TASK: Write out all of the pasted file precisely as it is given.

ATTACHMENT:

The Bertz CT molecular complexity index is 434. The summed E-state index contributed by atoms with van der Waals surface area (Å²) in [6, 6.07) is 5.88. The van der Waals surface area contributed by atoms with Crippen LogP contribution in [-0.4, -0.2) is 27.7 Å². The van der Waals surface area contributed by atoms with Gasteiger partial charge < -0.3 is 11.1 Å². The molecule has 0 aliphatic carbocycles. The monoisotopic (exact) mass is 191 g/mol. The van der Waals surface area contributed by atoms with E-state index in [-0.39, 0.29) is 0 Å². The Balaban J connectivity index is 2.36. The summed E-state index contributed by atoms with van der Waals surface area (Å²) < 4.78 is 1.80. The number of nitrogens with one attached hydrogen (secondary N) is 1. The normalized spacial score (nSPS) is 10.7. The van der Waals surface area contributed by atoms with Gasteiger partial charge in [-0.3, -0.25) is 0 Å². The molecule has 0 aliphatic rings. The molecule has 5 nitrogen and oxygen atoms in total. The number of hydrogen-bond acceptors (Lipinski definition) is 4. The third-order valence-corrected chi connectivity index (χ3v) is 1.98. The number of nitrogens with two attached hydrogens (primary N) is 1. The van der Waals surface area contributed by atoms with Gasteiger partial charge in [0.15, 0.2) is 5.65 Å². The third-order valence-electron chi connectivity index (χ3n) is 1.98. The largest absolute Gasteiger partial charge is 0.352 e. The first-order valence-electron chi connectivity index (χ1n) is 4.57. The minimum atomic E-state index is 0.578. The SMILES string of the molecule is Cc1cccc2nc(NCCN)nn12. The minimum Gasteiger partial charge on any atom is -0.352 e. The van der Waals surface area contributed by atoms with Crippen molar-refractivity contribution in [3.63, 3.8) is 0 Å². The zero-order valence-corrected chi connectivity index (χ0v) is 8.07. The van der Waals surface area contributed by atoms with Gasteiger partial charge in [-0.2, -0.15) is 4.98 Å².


The Bertz CT molecular complexity index is 434. The summed E-state index contributed by atoms with van der Waals surface area (Å²) in [6, 6.07) is 5.88. The van der Waals surface area contributed by atoms with Crippen LogP contribution in [-0.4, -0.2) is 27.7 Å². The van der Waals surface area contributed by atoms with Gasteiger partial charge < -0.3 is 11.1 Å². The molecule has 0 aliphatic carbocycles. The monoisotopic (exact) mass is 191 g/mol. The van der Waals surface area contributed by atoms with E-state index in [-0.39, 0.29) is 0 Å². The Balaban J connectivity index is 2.36. The summed E-state index contributed by atoms with van der Waals surface area (Å²) < 4.78 is 1.80. The number of nitrogens with one attached hydrogen (secondary N) is 1. The normalized spacial score (nSPS) is 10.7. The van der Waals surface area contributed by atoms with Gasteiger partial charge in [-0.3, -0.25) is 0 Å². The molecule has 0 aliphatic rings. The molecule has 5 nitrogen and oxygen atoms in total. The number of hydrogen-bond acceptors (Lipinski definition) is 4. The third-order valence-corrected chi connectivity index (χ3v) is 1.98. The number of nitrogens with two attached hydrogens (primary N) is 1. The van der Waals surface area contributed by atoms with Gasteiger partial charge in [0.15, 0.2) is 5.65 Å². The third-order valence-electron chi connectivity index (χ3n) is 1.98. The largest absolute Gasteiger partial charge is 0.352 e. The first-order valence-electron chi connectivity index (χ1n) is 4.57. The minimum atomic E-state index is 0.578. The SMILES string of the molecule is Cc1cccc2nc(NCCN)nn12. The minimum Gasteiger partial charge on any atom is -0.352 e. The van der Waals surface area contributed by atoms with Crippen molar-refractivity contribution in [3.63, 3.8) is 0 Å². The zero-order valence-corrected chi connectivity index (χ0v) is 8.07. The van der Waals surface area contributed by atoms with Gasteiger partial charge in [-0.2, -0.15) is 4.98 Å².